Physician Organizations Call Out CMS for Overreach in Sunshine Act Regulation

November 01, 2013 12:38 pm News Staff

The AAFP joined dozens of national and state physician organizations in signing on to a letter to HHS Secretary Kathleen Sebelius that highlights their "serious concerns" about CMS' interpretation of a key component of the Physician Payments Sunshine Act.

[Sun rising over field of green]

Specifically, the physician organizations urged Sebelius to reverse the ruling that medical textbooks, reprints of peer-reviewed scientific clinical journal articles -- and even abstracts of such information-rich articles -- are not written for patients, intended for patient consumption or directly beneficial to patients and, therefore, would be subject to the law's reporting requirements.

The Sunshine Act was enacted by Congress as part of the Patient Protection and Affordable Care Act to ensure transparency regarding so-called transfers of value between physicians and those who produce or market medical products. The 2013 value benchmark is $10 or more, but that figure will be adjusted annually for inflation.

The final rule implementing the Sunshine Act( was published in the Feb. 8 Federal Register.

Story Highlights
  • Dozens of physician organizations have signed on to a letter asking HHS Secretary Kathleen Sebelius to exempt medical textbooks and peer-reviewed scientific journal articles from Sunshine Act reporting requirements.
  • The letter maintains that Congress intended such items to be excluded and points to FDA guidance that supports the organizations' viewpoint.
  • The groups oppose HHS' contention that medical textbooks and journal articles are not meant for, or beneficial to, patients; rather, the letter's signatories say that such resources directly benefit patients and, in fact, are crucial to patient care.

The Oct. 28 letter, spearheaded by the AMA and the Massachusetts Medical Society, reiterated to Sebelius that CMS' decision regarding these educational materials is "contrary to both the statute and congressional intent and will potentially harm patient care by impeding ongoing efforts to improve the quality of care through timely medical education."

The signatories argued that "up-to-date, peer-reviewed scientific medical information" builds good medical care and that peer-reviewed medical journal articles and medical texts are "essential tools" that physician rely on to stay abreast of the latest developments in patient care.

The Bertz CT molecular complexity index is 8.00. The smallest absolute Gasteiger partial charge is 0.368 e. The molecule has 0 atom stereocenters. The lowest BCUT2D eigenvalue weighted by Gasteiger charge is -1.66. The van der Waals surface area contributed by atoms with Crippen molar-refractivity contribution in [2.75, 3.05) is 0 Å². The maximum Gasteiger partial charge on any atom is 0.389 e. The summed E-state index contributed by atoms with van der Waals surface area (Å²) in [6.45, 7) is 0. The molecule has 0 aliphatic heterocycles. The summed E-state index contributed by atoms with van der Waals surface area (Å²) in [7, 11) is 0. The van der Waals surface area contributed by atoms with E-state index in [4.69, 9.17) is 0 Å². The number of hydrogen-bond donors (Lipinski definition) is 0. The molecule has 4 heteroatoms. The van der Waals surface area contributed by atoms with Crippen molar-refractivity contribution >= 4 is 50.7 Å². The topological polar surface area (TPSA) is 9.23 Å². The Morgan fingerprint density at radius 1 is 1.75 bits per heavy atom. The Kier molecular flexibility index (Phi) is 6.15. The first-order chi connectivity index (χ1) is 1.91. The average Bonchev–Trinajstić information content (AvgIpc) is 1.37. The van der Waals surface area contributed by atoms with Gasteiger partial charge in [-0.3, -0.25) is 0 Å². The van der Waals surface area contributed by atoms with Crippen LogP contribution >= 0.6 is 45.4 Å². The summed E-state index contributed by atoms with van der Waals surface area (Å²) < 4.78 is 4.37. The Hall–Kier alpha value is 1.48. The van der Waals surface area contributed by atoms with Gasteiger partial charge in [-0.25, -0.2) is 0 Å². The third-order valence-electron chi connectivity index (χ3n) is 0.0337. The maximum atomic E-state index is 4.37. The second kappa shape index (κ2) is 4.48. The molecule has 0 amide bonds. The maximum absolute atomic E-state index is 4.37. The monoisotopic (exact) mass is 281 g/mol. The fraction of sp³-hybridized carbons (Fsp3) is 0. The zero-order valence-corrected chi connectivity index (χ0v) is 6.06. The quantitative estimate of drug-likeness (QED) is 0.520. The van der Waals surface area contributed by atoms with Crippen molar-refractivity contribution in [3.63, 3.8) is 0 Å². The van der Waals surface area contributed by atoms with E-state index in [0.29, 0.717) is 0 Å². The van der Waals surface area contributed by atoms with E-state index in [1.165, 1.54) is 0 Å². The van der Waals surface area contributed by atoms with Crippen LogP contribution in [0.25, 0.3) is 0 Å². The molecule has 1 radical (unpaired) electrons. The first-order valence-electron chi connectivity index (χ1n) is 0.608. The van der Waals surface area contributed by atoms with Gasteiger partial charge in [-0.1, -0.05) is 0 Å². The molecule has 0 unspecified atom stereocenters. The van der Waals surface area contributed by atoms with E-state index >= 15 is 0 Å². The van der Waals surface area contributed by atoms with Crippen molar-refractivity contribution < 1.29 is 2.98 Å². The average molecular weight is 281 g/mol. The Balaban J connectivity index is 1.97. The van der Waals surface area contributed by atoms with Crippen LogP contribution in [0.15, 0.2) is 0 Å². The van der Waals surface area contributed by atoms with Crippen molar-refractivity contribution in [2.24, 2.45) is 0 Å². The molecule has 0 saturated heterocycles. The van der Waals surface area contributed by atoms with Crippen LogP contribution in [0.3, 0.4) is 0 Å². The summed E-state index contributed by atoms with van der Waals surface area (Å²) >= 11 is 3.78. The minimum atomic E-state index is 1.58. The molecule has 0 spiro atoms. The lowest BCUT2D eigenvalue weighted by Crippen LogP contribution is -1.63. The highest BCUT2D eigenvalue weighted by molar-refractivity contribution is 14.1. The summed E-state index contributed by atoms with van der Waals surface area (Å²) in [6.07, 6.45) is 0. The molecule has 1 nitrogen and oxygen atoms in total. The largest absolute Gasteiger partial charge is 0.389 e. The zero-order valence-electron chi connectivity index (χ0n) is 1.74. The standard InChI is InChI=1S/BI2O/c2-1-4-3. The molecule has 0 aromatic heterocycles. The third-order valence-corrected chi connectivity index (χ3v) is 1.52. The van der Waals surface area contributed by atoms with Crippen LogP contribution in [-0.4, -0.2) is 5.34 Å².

According to Robert Bennett, the AAFP's federal regulatory manager, the concern is that some of those educational materials -- or the subscriptions by which physicians obtained them -- could have been paid for by outside entities.

Nonetheless, these items "represent the gold standard in evidence-based medical knowledge and provide a direct benefit to patients," argued the physician groups in the letter.

"Better-informed clinicians render better care to their patients," they added.

The letter pointed out that when members of Congress passed the Affordable Care Act in 2010, they specifically excluded from the Sunshine Act certain items that provide direct benefit to patients. Congress counted reference materials among those hands-off items that physicians use to explore -- often, together with their patients -- medical issues sometimes unfamiliar to even seasoned family physicians.

The letter included a reference to guidance the FDA provided to industry in 2009 that addressed good reprint practices. The FDA guidance "underscores the importance of this scientific peer-reviewed information," said the letter. In fact, the guidance made it clear that medical reprints were entirely different from promotional information and should be distributed separately, "specifically because the reprints are designed to promote the science of medicine, are educational and intended to benefit patients."

"We are concerned that the final regulations could inadvertently prevent the timely distribution of rigorous scientifically reviewed medical information to clinicians and patients and thereby undermine efforts to improve the quality of care provided to patients," said the organizations.

"As clinicians, patients and providers of health care, we know that these materials provide a direct benefit to patients and are critical for patient care," they concluded.